October 27, 2021 · 3 min read
Recently someone on Twitter posted a picture like this, commenting that this kind of stove still works after a hundred years, but “thanks to ‘progress’ and ‘improvement’ you have to replace your new one after 5 years.”
Of course, durability is not the only attribute that matters.
A stove like this burns wood or coal. That fuel needs to be hauled into the house (and up the steps of a tenement), and the ashes carried out. Solid fuel, unlike natural gas, also generates smoke. If all is in proper order, the chimney carries the smoke away so that it merely pollutes your neighborhood. If not, the smoke could leak into the home, causing a major health hazard to both the lungs and the eyes.
Note also a few missing features:
An on-off control. This kind of stove, which is only one step advanced beyond an open-hearth fireplace, requires that you build the fire yourself. (One young woman’s 1868 diary entry reads, “Had an awful time to get breakfast, the fire would not burn.”)
A temperature dial. You build the fire and you get what you get. A skilled cook can vary the temperature by, e.g., moving the pots various distances from the firebox. But basically, good luck following a recipe.
“Self-cleaning” mode. Or, for that matter, any enamel or other protective coating. Cast iron stoves need to be cleaned ~daily and waxed regularly, or they will rust and wear out.
So, for most people, the convenience, cleanliness, and safety of a modern stove far outweigh its shorter lifespan (which, incidentally, is not 5 years, but 13–15, according to Consumer Reports). In other words: yes, modern stoves do represent progress and improvement, no scare quotes required.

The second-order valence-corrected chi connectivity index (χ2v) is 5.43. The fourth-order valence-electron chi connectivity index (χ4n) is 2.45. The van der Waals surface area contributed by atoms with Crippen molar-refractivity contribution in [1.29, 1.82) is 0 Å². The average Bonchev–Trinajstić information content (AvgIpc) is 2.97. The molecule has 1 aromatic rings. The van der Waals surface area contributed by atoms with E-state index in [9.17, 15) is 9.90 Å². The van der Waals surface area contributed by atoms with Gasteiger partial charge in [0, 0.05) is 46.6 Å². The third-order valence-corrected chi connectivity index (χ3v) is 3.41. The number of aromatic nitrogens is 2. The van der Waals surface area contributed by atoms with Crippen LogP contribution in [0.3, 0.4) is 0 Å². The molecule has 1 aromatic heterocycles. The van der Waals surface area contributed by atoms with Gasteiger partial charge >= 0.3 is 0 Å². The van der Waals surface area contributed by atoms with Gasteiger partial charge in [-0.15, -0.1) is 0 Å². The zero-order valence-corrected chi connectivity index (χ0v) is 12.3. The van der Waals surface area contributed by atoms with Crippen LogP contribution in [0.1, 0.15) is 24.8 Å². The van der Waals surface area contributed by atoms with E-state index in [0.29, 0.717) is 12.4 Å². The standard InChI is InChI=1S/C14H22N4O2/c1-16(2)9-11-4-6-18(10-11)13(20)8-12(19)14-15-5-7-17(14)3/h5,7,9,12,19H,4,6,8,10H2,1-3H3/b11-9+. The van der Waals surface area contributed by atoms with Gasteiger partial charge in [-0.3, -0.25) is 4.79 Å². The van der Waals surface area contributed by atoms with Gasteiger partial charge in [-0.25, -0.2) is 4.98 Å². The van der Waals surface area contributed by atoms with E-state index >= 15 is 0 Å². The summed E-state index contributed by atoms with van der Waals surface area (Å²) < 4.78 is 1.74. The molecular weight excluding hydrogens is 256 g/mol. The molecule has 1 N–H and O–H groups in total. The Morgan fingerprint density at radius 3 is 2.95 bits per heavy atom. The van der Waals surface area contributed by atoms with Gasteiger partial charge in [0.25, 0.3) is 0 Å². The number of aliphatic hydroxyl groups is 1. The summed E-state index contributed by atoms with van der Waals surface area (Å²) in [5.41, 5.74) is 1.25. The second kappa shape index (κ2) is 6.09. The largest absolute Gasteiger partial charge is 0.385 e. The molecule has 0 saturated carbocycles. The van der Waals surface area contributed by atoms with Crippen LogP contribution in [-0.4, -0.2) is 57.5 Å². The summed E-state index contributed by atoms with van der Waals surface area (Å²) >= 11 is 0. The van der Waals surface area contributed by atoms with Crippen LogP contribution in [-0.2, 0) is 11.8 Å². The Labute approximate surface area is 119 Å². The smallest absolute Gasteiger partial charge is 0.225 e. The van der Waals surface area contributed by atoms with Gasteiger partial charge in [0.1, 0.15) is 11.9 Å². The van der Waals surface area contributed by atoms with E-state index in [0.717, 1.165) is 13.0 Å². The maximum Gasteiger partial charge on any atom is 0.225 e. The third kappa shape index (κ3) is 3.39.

The advantages of gas/electricity, in particular, also outweigh the downside of risking an interruption in these services—an example of Matt Ridley’s observation of how we move “from precarious self-sufficiency to safer mutual interdependence.”
But why can’t a modern stove last a hundred years? I don’t know the technical answer. The electric connections needed for the temperature control are sensitive, presumably. Probably the walls and door are thinner—using less material for cost and efficiency, vs. thick, heavy cast iron.
But I think I know the economic answer, which is: a modern stove designed and built to last a hundred years would be too expensive. It would take a bigger engineering effort (fixed cost) and probably more/better materials (variable cost). And it’s totally unnecessary. While there is something quaint and romantic about very long-lived items, there’s just no real reason a consumer needs them. So no one would pay for the hundred-year stove, and even if someone made it, it would fail in the marketplace.
A mid-tier range costs ~$1500. Amortized over that 15-year life, that’s just $100/year, which is very affordable. Besides, by upgrading every decade or two, consumers get the latest features. Why build a stove to last a hundred years if it’s going to be obsolete long before then?
A few people might, nonetheless, prefer old stoves. And all of us might occasionally enjoy cooking over an open flame on a charcoal grill. But the vast majority of consumers have voted with their wallets to make the old style of stove into an antique.
Some lessons here:
Evaluate products as a function of all attributes, including convenience and cost—not just one attribute taken in isolation.
Be careful of romanticizing obsolete technology. Usually, we moved on for a reason.
The ideal is not a static state where everything lasts forever and nothing ever changes. Such a world is impossible and undesirable—even if we could create it, it would be stagnant. The ideal is a dynamic world of progress, of continual upgrading and renewal.
Source for many of the details above about old cookstoves, including the 1868 diary quote: Chapter 3 of More Work for Mother, by Ruth Schwartz Cowan.
This post is based on a Twitter thread.
« Austin events November 4–6 Foresight Vision Weekend conference »